Should a Mainframe IBM MQ Administrator be GUI Oriented (or – why is it important to have third party administrative tools)?
There are several tools that are used to simplify mainframe research and analysis of that complex environment. Most of them are green screen based and require knowledge of z/OS ISPF panels and arcane command syntax, that once familiar to a z/OS Systems Programmer, can become second nature. But in today’s integrated IT world, z/OS system programmers aren’t the only people who need access to research, test, and analyze in the z/OS environment. Application and Systems Developers, Integration Engineers, Business Analysts, and a myriad of other IT professionals do too. To these new-to-Z/OS IT professionals, the interface into z/OS is just that – arcane and uninviting.
Having grown up in a world of mouse clicks and drag-n-drop editing, the emulators used to simulate the 80-column green screen interface are anathema to these younger IT professionals. These emulators are constrained by just the interface itself – a 24 line by 80 column view. There is also a 32-line, 80 column view option that offers one significant advantage – it allows the display of the function keys and what each function key does at all times. For new learners of z/OS that is a very significant advantage. But as always there is a price to pay for those 32 lines and in this case you give up the 132 column view when you are looking at printed output (which includes generated reports as well as system logs etc.) In the 24-line mode, the switch to 132 column view is automatic when you flip to screens that contain that type of output, but you better know your function keys because their usage is not visible anymore. That switch in and of itself is somewhat annoying, but it does help to see the entire line across the screen (there is no scroll bar to just scroll right/left, or up/down). This does make the copy/paste functions easier. The lack of the 132-column display in 32 line mode seems to be a joy killer for most seasoned mainframe personnel. Lastly, you cannot easily switch between the 24 line and 32-line views as it requires a separate emulator session to invoke those settings.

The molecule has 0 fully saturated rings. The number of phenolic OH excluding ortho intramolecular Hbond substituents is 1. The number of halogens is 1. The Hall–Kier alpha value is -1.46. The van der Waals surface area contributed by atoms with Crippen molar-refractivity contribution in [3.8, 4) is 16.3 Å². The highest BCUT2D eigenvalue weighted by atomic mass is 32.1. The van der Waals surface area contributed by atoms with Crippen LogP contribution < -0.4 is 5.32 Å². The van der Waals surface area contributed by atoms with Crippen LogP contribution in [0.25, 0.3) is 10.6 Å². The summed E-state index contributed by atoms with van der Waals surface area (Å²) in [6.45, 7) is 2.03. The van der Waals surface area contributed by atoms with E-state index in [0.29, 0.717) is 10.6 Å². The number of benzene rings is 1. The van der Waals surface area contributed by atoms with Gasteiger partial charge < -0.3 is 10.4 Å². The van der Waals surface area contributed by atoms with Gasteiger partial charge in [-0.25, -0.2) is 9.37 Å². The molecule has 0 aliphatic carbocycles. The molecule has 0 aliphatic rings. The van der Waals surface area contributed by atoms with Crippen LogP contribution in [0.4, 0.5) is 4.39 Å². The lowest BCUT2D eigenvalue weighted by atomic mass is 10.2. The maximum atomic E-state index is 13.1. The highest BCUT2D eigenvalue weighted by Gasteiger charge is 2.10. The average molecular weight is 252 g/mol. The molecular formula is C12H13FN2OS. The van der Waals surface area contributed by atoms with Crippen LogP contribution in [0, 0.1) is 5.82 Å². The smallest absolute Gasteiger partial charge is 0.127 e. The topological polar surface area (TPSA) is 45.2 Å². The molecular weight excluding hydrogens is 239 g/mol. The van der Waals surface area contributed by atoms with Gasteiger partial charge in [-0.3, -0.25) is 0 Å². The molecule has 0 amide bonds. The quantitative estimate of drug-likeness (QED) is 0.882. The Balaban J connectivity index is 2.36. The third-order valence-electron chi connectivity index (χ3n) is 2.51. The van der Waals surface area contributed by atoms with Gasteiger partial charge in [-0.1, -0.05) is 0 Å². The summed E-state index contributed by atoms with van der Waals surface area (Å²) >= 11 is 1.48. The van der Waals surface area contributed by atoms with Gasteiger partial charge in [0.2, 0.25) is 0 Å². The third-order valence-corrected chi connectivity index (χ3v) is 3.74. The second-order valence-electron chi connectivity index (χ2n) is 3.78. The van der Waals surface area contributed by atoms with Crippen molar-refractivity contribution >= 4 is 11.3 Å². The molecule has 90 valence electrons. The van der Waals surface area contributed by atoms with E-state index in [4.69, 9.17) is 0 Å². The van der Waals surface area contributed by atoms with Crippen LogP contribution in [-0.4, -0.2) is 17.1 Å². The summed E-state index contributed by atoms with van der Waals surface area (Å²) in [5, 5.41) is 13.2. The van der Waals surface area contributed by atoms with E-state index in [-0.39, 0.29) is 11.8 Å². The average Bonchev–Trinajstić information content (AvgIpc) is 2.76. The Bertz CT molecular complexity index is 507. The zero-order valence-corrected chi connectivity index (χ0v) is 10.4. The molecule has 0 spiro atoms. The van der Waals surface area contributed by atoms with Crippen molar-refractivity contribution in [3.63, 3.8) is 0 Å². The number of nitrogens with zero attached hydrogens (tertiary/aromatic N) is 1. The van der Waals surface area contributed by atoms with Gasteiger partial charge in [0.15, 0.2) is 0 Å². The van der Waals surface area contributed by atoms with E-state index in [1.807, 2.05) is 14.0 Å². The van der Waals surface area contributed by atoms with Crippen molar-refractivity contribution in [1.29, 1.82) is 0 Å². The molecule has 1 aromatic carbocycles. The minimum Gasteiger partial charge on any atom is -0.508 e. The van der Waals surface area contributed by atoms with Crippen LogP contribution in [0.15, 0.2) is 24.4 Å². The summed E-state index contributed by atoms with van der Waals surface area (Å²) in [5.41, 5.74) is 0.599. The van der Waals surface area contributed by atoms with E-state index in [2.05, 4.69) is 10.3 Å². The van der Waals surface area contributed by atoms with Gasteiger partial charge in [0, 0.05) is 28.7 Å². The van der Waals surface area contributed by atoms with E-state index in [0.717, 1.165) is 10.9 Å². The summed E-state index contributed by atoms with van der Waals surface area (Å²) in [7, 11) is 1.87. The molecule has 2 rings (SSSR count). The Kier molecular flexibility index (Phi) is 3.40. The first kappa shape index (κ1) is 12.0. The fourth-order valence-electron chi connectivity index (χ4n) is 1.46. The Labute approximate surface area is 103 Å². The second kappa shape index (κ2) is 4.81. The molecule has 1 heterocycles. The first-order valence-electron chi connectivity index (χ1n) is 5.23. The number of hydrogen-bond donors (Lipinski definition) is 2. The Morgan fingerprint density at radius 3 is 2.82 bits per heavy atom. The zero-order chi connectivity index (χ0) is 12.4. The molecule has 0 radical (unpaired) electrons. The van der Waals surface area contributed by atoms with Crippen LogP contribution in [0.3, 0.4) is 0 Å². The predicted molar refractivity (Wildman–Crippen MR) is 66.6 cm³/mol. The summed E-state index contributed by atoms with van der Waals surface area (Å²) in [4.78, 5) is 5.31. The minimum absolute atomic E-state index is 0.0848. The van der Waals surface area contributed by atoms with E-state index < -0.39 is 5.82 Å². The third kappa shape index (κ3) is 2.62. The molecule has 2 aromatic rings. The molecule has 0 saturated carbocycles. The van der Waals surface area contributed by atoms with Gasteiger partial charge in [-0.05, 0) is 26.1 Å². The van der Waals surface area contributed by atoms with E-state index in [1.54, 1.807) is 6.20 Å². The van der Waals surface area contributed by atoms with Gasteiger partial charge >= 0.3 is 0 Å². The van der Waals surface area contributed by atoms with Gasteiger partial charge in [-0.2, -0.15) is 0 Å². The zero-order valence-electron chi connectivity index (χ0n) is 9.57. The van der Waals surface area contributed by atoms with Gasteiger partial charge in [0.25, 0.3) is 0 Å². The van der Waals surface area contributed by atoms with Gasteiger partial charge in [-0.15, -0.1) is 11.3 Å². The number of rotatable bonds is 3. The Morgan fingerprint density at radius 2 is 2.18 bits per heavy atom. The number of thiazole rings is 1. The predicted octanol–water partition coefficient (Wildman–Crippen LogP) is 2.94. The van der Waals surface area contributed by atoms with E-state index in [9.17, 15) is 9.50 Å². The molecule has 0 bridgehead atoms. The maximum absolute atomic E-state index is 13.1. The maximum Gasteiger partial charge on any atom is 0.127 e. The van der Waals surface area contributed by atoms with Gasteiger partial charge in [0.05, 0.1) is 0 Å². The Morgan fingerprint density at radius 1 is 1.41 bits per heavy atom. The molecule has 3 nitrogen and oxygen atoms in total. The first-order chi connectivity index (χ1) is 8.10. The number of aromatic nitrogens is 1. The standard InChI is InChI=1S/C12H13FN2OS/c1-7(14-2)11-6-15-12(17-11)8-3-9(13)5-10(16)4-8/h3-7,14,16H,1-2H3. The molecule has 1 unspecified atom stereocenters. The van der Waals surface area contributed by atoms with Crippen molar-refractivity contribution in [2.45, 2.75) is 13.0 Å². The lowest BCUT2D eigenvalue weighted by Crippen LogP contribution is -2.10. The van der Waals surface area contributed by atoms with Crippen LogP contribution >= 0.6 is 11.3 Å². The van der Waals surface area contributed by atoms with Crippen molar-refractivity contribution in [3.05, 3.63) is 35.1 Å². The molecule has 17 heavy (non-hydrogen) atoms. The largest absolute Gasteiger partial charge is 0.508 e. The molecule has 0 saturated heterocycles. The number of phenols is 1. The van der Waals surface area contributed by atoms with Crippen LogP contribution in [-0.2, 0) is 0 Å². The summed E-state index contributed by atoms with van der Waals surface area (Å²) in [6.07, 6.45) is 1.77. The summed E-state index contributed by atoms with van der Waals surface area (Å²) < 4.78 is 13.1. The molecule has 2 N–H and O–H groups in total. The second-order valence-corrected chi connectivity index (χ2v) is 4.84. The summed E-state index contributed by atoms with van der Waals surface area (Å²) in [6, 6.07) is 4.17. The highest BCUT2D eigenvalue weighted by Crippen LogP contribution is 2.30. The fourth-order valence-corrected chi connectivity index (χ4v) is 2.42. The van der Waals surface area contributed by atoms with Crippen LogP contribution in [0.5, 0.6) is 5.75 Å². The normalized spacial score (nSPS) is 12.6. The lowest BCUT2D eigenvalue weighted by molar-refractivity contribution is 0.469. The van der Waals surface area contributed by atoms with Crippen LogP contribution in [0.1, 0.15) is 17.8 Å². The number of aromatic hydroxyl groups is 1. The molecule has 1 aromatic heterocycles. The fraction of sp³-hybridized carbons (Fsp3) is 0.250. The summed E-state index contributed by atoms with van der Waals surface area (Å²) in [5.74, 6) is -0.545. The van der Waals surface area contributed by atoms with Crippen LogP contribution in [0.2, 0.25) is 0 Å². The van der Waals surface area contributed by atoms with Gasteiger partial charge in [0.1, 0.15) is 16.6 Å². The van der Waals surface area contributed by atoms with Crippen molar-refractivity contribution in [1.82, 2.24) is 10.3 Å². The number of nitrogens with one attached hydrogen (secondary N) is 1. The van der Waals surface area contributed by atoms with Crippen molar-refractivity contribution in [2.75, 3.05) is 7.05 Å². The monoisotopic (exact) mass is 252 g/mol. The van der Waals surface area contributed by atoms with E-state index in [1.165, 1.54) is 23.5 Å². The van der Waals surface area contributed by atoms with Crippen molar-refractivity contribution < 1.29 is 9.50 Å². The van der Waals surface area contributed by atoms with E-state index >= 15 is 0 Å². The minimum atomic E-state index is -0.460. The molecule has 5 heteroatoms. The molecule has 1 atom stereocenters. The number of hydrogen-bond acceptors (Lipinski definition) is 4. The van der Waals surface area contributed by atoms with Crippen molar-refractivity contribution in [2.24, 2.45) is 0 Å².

Viewing, Supporting, and Securing an IBM MQ Environment On Z/OS
With all of the above said, this article is going to focus on just one aspect of green screen usage, and that is for managing, viewing and supporting an IBM MQ environment on z/OS. Yes, you get ISPF panels to be able to see the environment on z/OS, but here, without the 32 line view, it becomes very difficult to remember what all of the function keys actually do. And you of course need to know those commands that have nothing to do with IBM MQ itself, just with how to manipulate the green screen interface.
As with all products on z/OS, IBM MQ uses RACF to control user access. No matter how you administer the product itself, you will always need to tie user access into IBM MQ via the tools you use to provide that access. This article will assume that RACF is used for that control. But other security products like Top Secret will have similar usage mechanisms. The issues with security come down to application level access. There are a few distinct types of access required –here are some examples: